In addition, Cruz's website indicates his plans to cut regulatory tape for small businesses, repeal Obamacare, harness the nation's energy resources, approve the Keystone Pipeline, and strengthen the American dollar.

"When the dollar is high as it is today, prices tend to fall, which is good for consumers, but farmers, ranchers, and the energy industry get hurt, as do American exporters," said Cruz on his website. "America needs a more stable dollar. We need to audit the Federal Reserve. A rules-based monetary system would restore stability to the dollar and to the international currency system. This will help us get beyond these cycles of boom, bust, and malaise, and return us to rising productivity, strong economic growth, and higher incomes for all."

"Cruz is going to insist on less government intrusion into the daily business of America through elimination of overbearing regulations," added Lambert. "He's also going to eliminate Obamacare and let the healthcare market compete interstate to reduce costs. He's going to balance the federal budget once and for all. By far, the biggest threat to America is bankruptcy of the federal government. Obama wanted to fundamentally change America, and he did, in my opinion. Now it's time to clearly articulate the principles that we were founded on and follow those principles to get our country on a better track.

5. Politics

Many Texas ranchers have been vocal in their dislike for Senator Cruz; however, his popularity in Iowa proves he might be able to gain traction with the nation's agriculturalists.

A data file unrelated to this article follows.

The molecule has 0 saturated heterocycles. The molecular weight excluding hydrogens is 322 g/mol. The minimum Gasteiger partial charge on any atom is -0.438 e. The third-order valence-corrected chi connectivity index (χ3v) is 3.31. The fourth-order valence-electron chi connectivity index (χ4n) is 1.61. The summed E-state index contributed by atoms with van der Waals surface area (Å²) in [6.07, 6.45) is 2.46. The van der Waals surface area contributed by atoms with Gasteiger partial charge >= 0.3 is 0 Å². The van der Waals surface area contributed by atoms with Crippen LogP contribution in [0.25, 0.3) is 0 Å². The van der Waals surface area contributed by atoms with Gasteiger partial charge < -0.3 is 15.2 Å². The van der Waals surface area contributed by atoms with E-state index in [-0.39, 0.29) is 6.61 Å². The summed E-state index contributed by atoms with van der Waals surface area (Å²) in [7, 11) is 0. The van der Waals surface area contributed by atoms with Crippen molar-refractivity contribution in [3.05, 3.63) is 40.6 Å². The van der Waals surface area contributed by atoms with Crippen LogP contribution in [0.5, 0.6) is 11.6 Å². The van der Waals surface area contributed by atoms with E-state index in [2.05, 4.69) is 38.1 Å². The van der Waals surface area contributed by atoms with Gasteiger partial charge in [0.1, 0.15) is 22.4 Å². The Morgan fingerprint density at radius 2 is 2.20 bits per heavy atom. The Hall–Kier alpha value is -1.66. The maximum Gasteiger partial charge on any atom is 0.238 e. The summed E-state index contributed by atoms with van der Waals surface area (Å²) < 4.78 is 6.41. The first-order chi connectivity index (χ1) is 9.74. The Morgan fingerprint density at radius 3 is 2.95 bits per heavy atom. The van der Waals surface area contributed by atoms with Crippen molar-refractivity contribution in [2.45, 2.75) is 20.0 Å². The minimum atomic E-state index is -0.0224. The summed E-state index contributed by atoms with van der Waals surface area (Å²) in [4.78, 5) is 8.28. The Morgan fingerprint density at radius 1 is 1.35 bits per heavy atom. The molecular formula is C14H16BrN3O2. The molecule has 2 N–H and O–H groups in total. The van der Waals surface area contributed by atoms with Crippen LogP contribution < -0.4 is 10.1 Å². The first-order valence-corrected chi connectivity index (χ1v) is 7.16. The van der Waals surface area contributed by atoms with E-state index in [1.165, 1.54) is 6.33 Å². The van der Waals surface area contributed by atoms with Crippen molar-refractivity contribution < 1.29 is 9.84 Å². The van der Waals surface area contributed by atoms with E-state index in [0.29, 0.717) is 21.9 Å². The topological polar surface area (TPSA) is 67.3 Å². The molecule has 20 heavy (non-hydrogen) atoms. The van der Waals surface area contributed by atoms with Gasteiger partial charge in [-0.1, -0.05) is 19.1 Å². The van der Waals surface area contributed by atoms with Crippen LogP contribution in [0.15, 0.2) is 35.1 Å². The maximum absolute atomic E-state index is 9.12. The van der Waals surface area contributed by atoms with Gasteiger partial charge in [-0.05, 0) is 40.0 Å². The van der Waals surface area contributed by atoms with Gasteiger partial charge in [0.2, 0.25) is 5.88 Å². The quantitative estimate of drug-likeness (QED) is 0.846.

Cruz's aggressive campaign tactics in calling out Trump or Rubio make him somewhat polarizing to those who don't like mud-slinging politics, and according to several media reports, Cruz's fellow Republican senators don't support him and his politics, or rather, his apparent unwillingness to play politics.

Recently, Cruz testified in a Senate Commerce committee meeting to debate the Sierra Club's statements on climate change. Notably absent were John Thune (R-SD) who is chairman of the committee, as well as Rubio (R-FL), Jerry Morran (R-KS), and Dan Sullivan (R-AK), and Cory Gardner (R-CO).

"What should have been six Democrats and seven Republicans was instead six Democrats and one Republican — the lonely chairman, Ted Cruz," writes Mark Steyn for his website, "Steyn on America." "Why did this happen? Why did no Republicans show up? Rubio was off campaigning in California and ignoring all those senatorial duties his constituent Jeb Bush wants him to focus on. But Thune and the rest of those guys were all in the building, voting on various Senate flim-flam going on that day. So even though they were 90 seconds away, they chose not to attend. The not-so-subtle reason is that, like Bob Dole (currently threatening, if Cruz is the nominee, to "oversleep" on Election Day), their antipathy to Ted Cruz outweighs everything else. Dole feels that Cruz has been given the greatest honor any man can have – the keys to the Senate men's room – and yet he won't play by the rules of the club."